Tag Archives: Fireplace

Yay, November!

Embrace November, with its nasty weather and nastier heating bills?

Warm hats have gone AWOL, except the pom-pom wonder Aunt Mabel knitted last Christmas. Buttonless and zipper-challenged coats should have been dry-cleaned in August. Umbrellas are too obsessed with their broken ribs to provide protection.

Fortunately, fireplaces ignite so we can toast our toes. Along with the season’s first steaming cup of hot chocolate, we’ll savor equally delicious books.

Although, authors sometimes diss November. Poet Robert Burns speaks of “chill November’s surly blast,” and in Little Women, Louisa May Alcott’s alter ego, Jo March, considers November the worst month of the year: “That’s the reason I was born in it.”

But readers rejoice that both Jo and Louisa made their first appearance in November, along with C.S. Lewis, Robert Louis Stevenson, Madeleine L’Engle, Stephen Crane, William Blake and Mark Twain.

My dad also was born this month. Pastor, missionary, tie-hater, woodchopper, even at age 91 — without him, I remind my husband, I wouldn’t be here. Another reason to appreciate November, right?

Hubby pleads the Fifth.

Continuing on.

Cozied up on November evenings, we forget about washing windows or putting away garden hoses and patio furniture. If coulda-shouldas yammer, congratulate yourself that you are not wearing a back brace like the people who did.

November also grants a few weeks to meet pre-holiday weight loss goals. But why let downer diet thoughts bother you? The red top and black pants you’ve worn the past 19 Christmases will suffice.

Speaking of weight, ice cream lovers don’t stand in long lines in November. So what if it’s cold? Be brave. Add hot fudge or caramel to counteract frostbite. An even more appropriate choice: warm peanut butter, as November is National Peanut Butter Lovers’ Month.

It’s also International Drum Month in which we celebrate school bands whose stirring rhythms warm frozen football crowds. Mothers whose toddlers bang toy drums may not cheer much, nor parents whose garages house teen bands. But November 19, Have a Bad Day Day, serves these moms and dads well.

All that daylight we saved since March is nowhere to be found. But November, National Sleep Comfort Month, confirms that snuggling in bed an extra hour only makes sense.

Jogging in the dark doesn’t.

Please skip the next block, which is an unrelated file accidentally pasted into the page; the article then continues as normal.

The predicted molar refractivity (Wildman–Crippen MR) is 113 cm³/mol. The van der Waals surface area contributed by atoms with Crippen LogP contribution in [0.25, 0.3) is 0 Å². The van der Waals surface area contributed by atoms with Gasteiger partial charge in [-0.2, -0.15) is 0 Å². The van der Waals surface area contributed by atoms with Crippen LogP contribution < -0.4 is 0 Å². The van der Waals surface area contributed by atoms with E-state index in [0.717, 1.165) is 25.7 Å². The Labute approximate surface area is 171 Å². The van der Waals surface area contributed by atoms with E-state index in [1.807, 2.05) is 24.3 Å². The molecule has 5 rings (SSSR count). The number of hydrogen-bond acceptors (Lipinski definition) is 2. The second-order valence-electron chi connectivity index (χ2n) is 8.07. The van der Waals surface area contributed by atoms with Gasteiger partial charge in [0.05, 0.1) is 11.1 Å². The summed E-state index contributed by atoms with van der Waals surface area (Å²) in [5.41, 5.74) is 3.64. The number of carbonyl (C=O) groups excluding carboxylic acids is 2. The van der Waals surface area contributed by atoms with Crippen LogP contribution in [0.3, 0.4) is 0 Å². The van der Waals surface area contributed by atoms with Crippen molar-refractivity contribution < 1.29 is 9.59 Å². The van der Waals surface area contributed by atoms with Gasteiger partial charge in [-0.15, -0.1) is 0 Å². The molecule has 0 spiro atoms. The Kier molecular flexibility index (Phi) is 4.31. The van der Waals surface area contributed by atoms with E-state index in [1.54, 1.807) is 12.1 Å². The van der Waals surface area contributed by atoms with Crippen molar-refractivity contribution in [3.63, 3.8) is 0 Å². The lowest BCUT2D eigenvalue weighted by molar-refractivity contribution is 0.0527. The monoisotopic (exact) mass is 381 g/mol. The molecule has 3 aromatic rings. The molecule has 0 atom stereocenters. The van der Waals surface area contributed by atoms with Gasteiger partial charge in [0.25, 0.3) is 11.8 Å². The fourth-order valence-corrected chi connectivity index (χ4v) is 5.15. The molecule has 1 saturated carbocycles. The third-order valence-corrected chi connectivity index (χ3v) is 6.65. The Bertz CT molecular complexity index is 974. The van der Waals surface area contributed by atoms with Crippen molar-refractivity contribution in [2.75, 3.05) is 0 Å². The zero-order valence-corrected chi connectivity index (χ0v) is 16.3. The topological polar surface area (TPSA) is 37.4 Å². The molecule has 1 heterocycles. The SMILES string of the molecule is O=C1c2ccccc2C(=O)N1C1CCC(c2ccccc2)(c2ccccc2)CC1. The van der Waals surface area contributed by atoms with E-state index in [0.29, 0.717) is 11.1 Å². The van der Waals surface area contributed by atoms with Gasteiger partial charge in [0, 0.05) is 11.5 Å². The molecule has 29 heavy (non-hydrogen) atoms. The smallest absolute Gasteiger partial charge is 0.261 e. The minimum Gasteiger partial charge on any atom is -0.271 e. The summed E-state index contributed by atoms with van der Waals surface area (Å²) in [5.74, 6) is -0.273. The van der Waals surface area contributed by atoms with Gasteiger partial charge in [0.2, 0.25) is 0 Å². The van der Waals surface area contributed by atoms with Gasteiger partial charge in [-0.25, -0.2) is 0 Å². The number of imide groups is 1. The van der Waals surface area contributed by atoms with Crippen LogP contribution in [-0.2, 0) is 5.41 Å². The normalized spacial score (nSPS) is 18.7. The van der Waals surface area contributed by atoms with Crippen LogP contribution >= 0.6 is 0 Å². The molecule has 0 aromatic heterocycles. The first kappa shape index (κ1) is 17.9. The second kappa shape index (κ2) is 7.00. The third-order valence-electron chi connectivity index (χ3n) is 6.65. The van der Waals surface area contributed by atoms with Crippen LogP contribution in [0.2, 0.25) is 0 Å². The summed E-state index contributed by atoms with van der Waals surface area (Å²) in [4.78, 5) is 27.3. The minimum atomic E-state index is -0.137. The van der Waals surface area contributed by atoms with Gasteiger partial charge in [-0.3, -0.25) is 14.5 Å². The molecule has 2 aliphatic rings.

Nor does yard work — especially with the blessing of an early snow. If we’re lucky, frozen ground won’t permit our planting 900 bulbs bought while under the influence of Lowe’s commercials.

Then we can watch football, “Face the Nation” or “Punkin Chunkin,” depending on whether we want to cheer the demise of quarterbacks, politicians, or vegetables. We’ll welcome Thanksgiving with true gratitude that we remain safe in our recliners.

Yay, November!

Your Extraordinary Ordinary: What’s your favorite/least favorite thing about November?

The Fire Is So Delightful

When we moved into our first house with a fireplace, a primeval pyro urge pumped through our veins. A friend gave us firewood, appropriately enough, as a housewarming gift. We could hardly wait to rest chilly bones by a roaring fire, snuggling close with our children and toasting marshmallows.

The kids would say, “Tell us stories from long ago, Mom and Dad. Teach us your words of wisdom.” When we needed wood, they would fight for the privilege to trudge into the cold and haul it in.

We built a real fire. Once.

My pyromaniac father considers this immoral. He turns on gas heaters only in an emergency (if the U.S. is attacked by ice aliens). We wear shorts during visits, even in January, because Dad builds fires that make us sweat like August athletes.

He designs woodpiles as objets d’art. The wood must be perfect in composition, age and texture. With the precise calculations of an engineer, he stacks it in symmetrical rows, and woe to the bumbling, fumbling fool who upsets his perfect balance.

Dad mostly grants sons and grandsons the privilege of helping. Occasionally he extends this glorious favor to granddaughters. But I, his 60-something daughter, endure the ignominy of being left out with a martyr’s smile. Somebody has to sleep in front of football games.

Occasionally, we adult children consider buying him firewood because we fear for his safety and well-being. But we don’t, because we fear for ours. The wood never meets his standards, and Dad, seasoned by years of chopping, can also throw it.

My wussy fireplace

My siblings and I confess, to our shame, that we have not inherited his noble fire-building genes. We own wussy gas fireplaces with ceramic logs and fake coal beds that don’t emit the magic fragrance of wood smoke. We, the children of hardy pioneer stock, use decorative fire pokers and shovels to hit the ON button. From the sofa. Before we fall asleep in front of football.

Occasionally, Dad has visited, condescending to sit by our fireplace and marvel at its convenience. Just the same, we hide any old Boy Scout hatchets hanging in the garage and count our trees every morning.

We stand in awe of our father — but we keep his fire-building activities a deep, dark family secret. After all, we don’t want him to get in trouble with the government. Despite extensive research, they still don’t know Dad is the primary cause of global warming.

And if they try to take away his ax or woodpiles, we know Dad will get a little fired up.

Your Extraordinary Ordinary: Do you use your fireplace? Is it the real thing? Or fake?